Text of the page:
For all of the foregoing reasons, this Panel finds that Complainant has proven that Respondent lacks rights or legitimate interests in respect of the Disputed Domain Names. Therefore, the Panel finds that Complainant has proven the second element of the Policy.

C. Registered and Used in Bad Faith

Paragraph 4(a)(iii) of the Policy requires that Complainant show registration and use of the Disputed Domain Names in bad faith. Paragraph 4(b) presents a non-exhaustive list of circumstances considered sufficient to demonstrate registration and use in bad faith. One of the listed circumstances, paragraph 4(b)(iv), is where Respondent attempts to attract, for commercial gain, Internet users to Respondent’s website or other on-line location, by creating a likelihood of confusion with Complainant’s mark as to the source, sponsorship, affiliation, or endorsement of Respondent’s website or of a product or service on Respondent’s website.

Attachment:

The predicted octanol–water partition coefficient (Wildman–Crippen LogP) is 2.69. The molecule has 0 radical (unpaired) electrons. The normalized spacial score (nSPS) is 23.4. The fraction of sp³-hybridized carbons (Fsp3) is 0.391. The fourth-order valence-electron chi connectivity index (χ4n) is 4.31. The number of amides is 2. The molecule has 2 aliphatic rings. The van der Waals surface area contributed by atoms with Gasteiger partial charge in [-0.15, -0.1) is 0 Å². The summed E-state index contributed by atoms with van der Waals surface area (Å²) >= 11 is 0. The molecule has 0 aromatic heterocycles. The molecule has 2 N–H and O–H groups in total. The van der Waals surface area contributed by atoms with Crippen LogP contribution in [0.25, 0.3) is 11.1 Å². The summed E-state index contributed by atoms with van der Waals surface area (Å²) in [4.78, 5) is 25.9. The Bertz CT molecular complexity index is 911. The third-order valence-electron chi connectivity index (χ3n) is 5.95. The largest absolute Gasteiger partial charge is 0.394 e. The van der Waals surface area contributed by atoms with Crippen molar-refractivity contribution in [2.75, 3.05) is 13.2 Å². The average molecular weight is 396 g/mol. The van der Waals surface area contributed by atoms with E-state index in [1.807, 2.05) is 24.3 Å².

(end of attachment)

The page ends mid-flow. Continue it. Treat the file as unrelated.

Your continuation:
Registration in Bad Faith

Respondent may be found to have registered the Disputed Domain Names in bad faith if Respondent knew or should have known of the existence of Complainant’s trademark rights. See Yahoo! Inc. v. Jorge O.

Kirovsky, WIPO Case No. D2000-0428. Here, Respondent registered the Disputed Domain Names in June of 2008, almost four years after the PSEG mark was registered. Respondent does not claim to have been unaware of Complainant’s PSEG trademark. Indeed, PSEG is a Fortune 500 company that has been providing electric or transportation services in New Jersey for more than a century. As noted above, Respondent provided a New Jersey address as a contact address to GoDaddy.com, Inc. when he registered the Disputed Domain Names. The Panel concludes that Respondent knew of Complainant’s PSEG trademark rights when Respondent registered the Disputed Domain Names.